The Painted Desert is a spectacular badlands running from near the east end of Grand Canyon National Park southeast into the Petrified Forest National Park. The desert is about 120 miles (190 km) long by about 60 miles (97 km) wide, making it roughly 7,500 square miles (19,425 km2) in area. The view shown here is from the north portion of The Petrified Forest National Park. The Painted Desert is known for its brilliant and varied colors, including the unusual shades of lavender evident in this photograph.
The area resides within a strong rain shadow, giving it a cold desert climate with hot, dry summers and cold, virtually snow-free winters. The annual precipitation is the lowest in northern Arizona and in many places is lower even than Phoenix.
The desert is composed of stratified layers of easily erodible siltstone, mudstone, and shale of the Triassic Chinle Formation. These fine-grained rock layers contain abundant iron and manganese compounds which provide the pigments for the various colors of the region. The erosion of these layers has resulted in the formation of the characteristic badlands topography of the region. Numerous layers of silicic volcanic ash occur in the Chinle and provide the silica for the petrified logs of the area. An assortment of fossilized prehistoric plants and animals are also found in the region, as well as dinosaur tracks and evidence of early human habitation.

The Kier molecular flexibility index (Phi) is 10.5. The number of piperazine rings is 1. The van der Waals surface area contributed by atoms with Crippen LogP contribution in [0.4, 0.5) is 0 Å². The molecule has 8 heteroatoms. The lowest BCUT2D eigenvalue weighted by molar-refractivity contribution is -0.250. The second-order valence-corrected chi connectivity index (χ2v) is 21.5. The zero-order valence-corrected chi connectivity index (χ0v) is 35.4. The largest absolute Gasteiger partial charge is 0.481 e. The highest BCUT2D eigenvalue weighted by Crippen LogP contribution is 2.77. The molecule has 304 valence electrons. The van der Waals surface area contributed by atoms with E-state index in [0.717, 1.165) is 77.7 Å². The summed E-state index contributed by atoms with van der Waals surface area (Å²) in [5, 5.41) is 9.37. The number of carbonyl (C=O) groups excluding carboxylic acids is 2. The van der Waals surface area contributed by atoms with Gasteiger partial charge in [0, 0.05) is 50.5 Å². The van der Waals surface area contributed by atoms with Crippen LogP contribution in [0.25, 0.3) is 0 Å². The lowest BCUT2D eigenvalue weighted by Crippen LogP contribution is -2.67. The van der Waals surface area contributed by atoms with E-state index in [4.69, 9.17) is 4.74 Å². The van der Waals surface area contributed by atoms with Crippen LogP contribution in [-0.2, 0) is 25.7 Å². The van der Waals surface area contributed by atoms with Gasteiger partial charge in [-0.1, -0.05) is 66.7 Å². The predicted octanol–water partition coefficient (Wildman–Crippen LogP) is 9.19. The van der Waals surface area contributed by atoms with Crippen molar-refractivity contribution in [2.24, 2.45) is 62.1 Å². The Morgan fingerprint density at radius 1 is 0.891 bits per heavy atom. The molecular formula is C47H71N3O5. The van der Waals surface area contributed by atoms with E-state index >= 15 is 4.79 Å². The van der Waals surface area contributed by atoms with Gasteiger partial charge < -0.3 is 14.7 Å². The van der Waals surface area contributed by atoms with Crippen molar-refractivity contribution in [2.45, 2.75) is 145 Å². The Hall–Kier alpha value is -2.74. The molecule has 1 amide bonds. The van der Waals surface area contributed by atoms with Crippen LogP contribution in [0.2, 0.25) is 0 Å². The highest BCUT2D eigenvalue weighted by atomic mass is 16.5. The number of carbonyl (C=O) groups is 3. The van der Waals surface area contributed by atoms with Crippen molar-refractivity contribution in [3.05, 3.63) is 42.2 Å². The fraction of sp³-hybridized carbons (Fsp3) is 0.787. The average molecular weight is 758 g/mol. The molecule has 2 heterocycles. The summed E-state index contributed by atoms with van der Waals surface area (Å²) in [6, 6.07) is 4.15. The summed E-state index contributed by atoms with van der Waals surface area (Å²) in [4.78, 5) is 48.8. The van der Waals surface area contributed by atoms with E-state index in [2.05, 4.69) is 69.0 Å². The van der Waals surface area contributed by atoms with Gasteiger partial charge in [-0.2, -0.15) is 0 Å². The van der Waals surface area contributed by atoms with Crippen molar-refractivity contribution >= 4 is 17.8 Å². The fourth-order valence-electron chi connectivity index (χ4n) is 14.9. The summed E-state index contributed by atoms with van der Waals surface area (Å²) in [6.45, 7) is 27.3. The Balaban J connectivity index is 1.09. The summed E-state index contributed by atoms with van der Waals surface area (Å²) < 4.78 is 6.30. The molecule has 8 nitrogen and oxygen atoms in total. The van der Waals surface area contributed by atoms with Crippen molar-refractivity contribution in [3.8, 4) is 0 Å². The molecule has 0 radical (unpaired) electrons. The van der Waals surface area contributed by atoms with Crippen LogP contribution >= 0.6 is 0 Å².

Desert was named by an expedition under Francisco Vázquez de Coronado on his 1540 quest to find the Seven Cities of Cibola, which he located some forty miles east of The Petrified Forest National Park. Finding that the cities were not made of gold as expected, Coronado sent an expedition to find the Colorado River to resupply his group. Passing through the wonderland of colors, they named the area "El Desierto Pintado", The Painted Desert.